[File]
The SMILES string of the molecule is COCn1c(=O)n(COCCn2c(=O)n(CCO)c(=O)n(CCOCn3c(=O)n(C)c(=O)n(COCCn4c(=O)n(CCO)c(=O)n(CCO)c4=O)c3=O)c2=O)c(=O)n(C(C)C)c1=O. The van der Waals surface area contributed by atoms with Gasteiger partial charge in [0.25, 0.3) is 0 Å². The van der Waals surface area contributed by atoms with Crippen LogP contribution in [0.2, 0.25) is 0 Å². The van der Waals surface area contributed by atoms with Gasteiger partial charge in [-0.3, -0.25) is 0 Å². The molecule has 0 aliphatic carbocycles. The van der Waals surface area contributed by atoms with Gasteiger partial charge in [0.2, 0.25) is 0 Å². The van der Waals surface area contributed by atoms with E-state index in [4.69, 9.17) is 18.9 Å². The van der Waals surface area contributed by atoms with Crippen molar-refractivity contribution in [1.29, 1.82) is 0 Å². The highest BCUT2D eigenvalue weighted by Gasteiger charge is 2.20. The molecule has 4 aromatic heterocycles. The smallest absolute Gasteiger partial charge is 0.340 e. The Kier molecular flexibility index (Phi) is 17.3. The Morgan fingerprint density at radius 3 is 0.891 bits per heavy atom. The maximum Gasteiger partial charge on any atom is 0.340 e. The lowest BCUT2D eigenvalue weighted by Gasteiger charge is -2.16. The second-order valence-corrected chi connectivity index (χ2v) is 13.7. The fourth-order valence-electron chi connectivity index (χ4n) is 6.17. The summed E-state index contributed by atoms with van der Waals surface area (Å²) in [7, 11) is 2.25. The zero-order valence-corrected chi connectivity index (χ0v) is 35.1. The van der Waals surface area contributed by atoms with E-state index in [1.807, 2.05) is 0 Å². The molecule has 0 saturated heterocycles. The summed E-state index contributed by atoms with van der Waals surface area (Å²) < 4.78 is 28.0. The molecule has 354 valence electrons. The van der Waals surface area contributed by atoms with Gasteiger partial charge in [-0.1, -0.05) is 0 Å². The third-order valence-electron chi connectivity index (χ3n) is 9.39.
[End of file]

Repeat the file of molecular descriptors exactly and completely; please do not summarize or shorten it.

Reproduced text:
The SMILES string of the molecule is COCn1c(=O)n(COCCn2c(=O)n(CCO)c(=O)n(CCOCn3c(=O)n(C)c(=O)n(COCCn4c(=O)n(CCO)c(=O)n(CCO)c4=O)c3=O)c2=O)c(=O)n(C(C)C)c1=O. The van der Waals surface area contributed by atoms with Gasteiger partial charge in [0.25, 0.3) is 0 Å². The van der Waals surface area contributed by atoms with Crippen LogP contribution in [0.2, 0.25) is 0 Å². The van der Waals surface area contributed by atoms with Gasteiger partial charge in [-0.3, -0.25) is 0 Å². The molecule has 0 aliphatic carbocycles. The van der Waals surface area contributed by atoms with Gasteiger partial charge in [0.2, 0.25) is 0 Å². The van der Waals surface area contributed by atoms with E-state index in [4.69, 9.17) is 18.9 Å². The van der Waals surface area contributed by atoms with Crippen molar-refractivity contribution in [1.29, 1.82) is 0 Å². The highest BCUT2D eigenvalue weighted by Gasteiger charge is 2.20. The molecule has 4 aromatic heterocycles. The smallest absolute Gasteiger partial charge is 0.340 e. The Kier molecular flexibility index (Phi) is 17.3. The Morgan fingerprint density at radius 3 is 0.891 bits per heavy atom. The maximum Gasteiger partial charge on any atom is 0.340 e. The lowest BCUT2D eigenvalue weighted by Gasteiger charge is -2.16. The second-order valence-corrected chi connectivity index (χ2v) is 13.7. The fourth-order valence-electron chi connectivity index (χ4n) is 6.17. The summed E-state index contributed by atoms with van der Waals surface area (Å²) in [7, 11) is 2.25. The zero-order valence-corrected chi connectivity index (χ0v) is 35.1. The van der Waals surface area contributed by atoms with E-state index in [1.807, 2.05) is 0 Å². The molecule has 0 saturated heterocycles. The summed E-state index contributed by atoms with van der Waals surface area (Å²) < 4.78 is 28.0. The molecule has 354 valence electrons. The van der Waals surface area contributed by atoms with Gasteiger partial charge in [-0.1, -0.05) is 0 Å². The third-order valence-electron chi connectivity index (χ3n) is 9.39.